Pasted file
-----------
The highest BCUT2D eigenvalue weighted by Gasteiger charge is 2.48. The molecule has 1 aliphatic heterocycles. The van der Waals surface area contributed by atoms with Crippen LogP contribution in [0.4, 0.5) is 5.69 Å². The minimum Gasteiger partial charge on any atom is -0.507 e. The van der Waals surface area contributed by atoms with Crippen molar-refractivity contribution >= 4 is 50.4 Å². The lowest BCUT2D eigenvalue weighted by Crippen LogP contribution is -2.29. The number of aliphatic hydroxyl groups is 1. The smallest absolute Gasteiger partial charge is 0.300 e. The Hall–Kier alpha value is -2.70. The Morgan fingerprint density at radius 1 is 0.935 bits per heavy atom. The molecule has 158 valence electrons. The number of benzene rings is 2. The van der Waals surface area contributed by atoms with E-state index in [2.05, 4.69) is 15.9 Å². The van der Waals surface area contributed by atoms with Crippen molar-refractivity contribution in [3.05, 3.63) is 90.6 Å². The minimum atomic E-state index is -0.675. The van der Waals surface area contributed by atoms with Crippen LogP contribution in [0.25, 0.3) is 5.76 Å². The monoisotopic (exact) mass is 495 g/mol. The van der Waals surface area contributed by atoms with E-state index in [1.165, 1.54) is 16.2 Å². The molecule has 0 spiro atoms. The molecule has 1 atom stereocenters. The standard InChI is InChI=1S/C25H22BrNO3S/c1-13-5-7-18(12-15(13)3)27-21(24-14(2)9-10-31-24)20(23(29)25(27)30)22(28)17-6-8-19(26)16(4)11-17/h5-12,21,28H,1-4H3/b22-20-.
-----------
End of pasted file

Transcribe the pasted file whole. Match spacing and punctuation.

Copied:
The highest BCUT2D eigenvalue weighted by Gasteiger charge is 2.48. The molecule has 1 aliphatic heterocycles. The van der Waals surface area contributed by atoms with Crippen LogP contribution in [0.4, 0.5) is 5.69 Å². The minimum Gasteiger partial charge on any atom is -0.507 e. The van der Waals surface area contributed by atoms with Crippen molar-refractivity contribution >= 4 is 50.4 Å². The lowest BCUT2D eigenvalue weighted by Crippen LogP contribution is -2.29. The number of aliphatic hydroxyl groups is 1. The smallest absolute Gasteiger partial charge is 0.300 e. The Hall–Kier alpha value is -2.70. The Morgan fingerprint density at radius 1 is 0.935 bits per heavy atom. The molecule has 158 valence electrons. The number of benzene rings is 2. The van der Waals surface area contributed by atoms with E-state index in [2.05, 4.69) is 15.9 Å². The van der Waals surface area contributed by atoms with Crippen molar-refractivity contribution in [3.05, 3.63) is 90.6 Å². The minimum atomic E-state index is -0.675. The van der Waals surface area contributed by atoms with Crippen LogP contribution in [0.25, 0.3) is 5.76 Å². The monoisotopic (exact) mass is 495 g/mol. The van der Waals surface area contributed by atoms with E-state index in [1.165, 1.54) is 16.2 Å². The molecule has 0 spiro atoms. The molecule has 1 atom stereocenters. The standard InChI is InChI=1S/C25H22BrNO3S/c1-13-5-7-18(12-15(13)3)27-21(24-14(2)9-10-31-24)20(23(29)25(27)30)22(28)17-6-8-19(26)16(4)11-17/h5-12,21,28H,1-4H3/b22-20-.